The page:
Meh--More Made-for-TV than Big Screen5/10
Jinn is a film which can't decide whether it's a horror flick, a sci-fi/ fantasy romp, or an origin story launch for an independent noir graphic novel hero (please note, I have no idea if Jinn is based off a comic, but they're obviously trying to force-start a franchise.) Like the film's protagonists who attempt to create a super amalgamation of Christianity, Islam, and Judaism, only to have it come across as vaguely anti-Muslim and awkward, (and the 'edgy' sound track choices which just end up being bafflingly bizarre,) this mix doesn't quite work, and the film would have been better served choosing one genre, and doing it well, instead of all and fumbling through it. There are some genuinely creepy moments, which are ruined by the comedy, and the comedy is in turn ruined by the complete, posturing cheesiness of some of characters and dialogs. Several plot devices could have come straight from their TVTropes.com pages, and certain scenes feel almost as if they were lifted from famous, better-made, movies.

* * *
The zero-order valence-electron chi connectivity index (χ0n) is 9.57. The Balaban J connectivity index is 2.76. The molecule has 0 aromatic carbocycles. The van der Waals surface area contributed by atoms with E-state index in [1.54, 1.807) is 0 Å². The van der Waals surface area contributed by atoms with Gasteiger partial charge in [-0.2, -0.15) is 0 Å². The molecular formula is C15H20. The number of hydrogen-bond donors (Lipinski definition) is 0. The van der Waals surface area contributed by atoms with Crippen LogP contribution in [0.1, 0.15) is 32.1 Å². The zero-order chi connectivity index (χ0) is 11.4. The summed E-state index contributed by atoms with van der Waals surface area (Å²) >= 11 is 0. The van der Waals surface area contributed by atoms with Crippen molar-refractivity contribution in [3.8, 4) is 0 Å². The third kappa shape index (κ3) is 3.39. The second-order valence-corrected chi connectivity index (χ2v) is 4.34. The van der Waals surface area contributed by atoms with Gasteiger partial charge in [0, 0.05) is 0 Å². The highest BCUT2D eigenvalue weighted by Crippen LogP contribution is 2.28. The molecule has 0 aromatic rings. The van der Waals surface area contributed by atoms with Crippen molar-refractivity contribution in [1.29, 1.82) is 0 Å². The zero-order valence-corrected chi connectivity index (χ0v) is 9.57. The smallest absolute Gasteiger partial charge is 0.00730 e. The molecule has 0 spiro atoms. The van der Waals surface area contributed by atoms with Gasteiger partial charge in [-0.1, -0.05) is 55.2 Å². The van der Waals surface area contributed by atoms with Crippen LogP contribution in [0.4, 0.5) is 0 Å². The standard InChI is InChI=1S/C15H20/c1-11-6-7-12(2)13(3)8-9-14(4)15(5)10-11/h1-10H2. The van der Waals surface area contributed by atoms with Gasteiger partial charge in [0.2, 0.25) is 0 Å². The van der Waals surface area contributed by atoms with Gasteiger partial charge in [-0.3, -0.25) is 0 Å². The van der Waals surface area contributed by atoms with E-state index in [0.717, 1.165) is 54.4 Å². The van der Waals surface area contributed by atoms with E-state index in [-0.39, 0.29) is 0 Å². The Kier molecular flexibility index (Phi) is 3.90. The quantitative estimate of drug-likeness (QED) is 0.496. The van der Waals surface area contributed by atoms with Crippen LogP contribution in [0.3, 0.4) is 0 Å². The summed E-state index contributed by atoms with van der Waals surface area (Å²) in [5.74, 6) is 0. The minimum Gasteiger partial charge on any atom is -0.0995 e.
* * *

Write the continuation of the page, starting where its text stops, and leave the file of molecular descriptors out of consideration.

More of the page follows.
The production value is very high, which helps and hinders. There are many actors with recognizable faces doing the very best they can; some extremely expensive camera shots; well-done (and plentiful) effects; fighting and driving stunts; and seriously, what is the point of the sports car? The high production values prevent the film from be a crappy delight, but make the confusing plot bearable to watch. Watching Jinn, you'll wonder who in the world would pour so much money into a movie who's plot and screen play feel more like a made-for-TV film you stumble onto after midnight on the Sifi channel than the big budget blockbuster it longs to be.
If you like films like "Season of the Witch," "Outlander," or random, independent movies from Red Box, you'll probably like Jinn, but otherwise, this is a film to watch with a bunch of drunk friends and make fun of, though there are other, better, choices for that.